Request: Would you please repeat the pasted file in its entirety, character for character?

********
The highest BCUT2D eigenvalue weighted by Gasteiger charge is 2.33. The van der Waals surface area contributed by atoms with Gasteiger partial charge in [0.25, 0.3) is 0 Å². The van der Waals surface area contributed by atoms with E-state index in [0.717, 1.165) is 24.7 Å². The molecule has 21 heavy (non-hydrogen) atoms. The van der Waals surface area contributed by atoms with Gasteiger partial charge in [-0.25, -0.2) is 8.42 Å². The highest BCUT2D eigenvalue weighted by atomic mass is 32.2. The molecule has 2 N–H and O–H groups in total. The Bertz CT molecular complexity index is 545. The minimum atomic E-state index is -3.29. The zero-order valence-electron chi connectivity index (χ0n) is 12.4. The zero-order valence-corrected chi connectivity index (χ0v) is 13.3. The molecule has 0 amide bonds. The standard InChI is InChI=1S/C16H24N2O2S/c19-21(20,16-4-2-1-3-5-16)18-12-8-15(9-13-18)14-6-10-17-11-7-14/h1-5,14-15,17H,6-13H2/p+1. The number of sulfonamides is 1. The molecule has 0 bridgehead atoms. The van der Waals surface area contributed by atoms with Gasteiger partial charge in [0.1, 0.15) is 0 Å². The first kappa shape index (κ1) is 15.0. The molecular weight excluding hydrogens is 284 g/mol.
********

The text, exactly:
The highest BCUT2D eigenvalue weighted by Gasteiger charge is 2.33. The van der Waals surface area contributed by atoms with Gasteiger partial charge in [0.25, 0.3) is 0 Å². The van der Waals surface area contributed by atoms with E-state index in [0.717, 1.165) is 24.7 Å². The molecule has 21 heavy (non-hydrogen) atoms. The van der Waals surface area contributed by atoms with Gasteiger partial charge in [-0.25, -0.2) is 8.42 Å². The highest BCUT2D eigenvalue weighted by atomic mass is 32.2. The molecule has 2 N–H and O–H groups in total. The Bertz CT molecular complexity index is 545. The minimum atomic E-state index is -3.29. The zero-order valence-electron chi connectivity index (χ0n) is 12.4. The zero-order valence-corrected chi connectivity index (χ0v) is 13.3. The molecule has 0 amide bonds. The standard InChI is InChI=1S/C16H24N2O2S/c19-21(20,16-4-2-1-3-5-16)18-12-8-15(9-13-18)14-6-10-17-11-7-14/h1-5,14-15,17H,6-13H2/p+1. The number of sulfonamides is 1. The molecule has 0 bridgehead atoms. The van der Waals surface area contributed by atoms with Gasteiger partial charge in [0.1, 0.15) is 0 Å². The first kappa shape index (κ1) is 15.0. The molecular weight excluding hydrogens is 284 g/mol.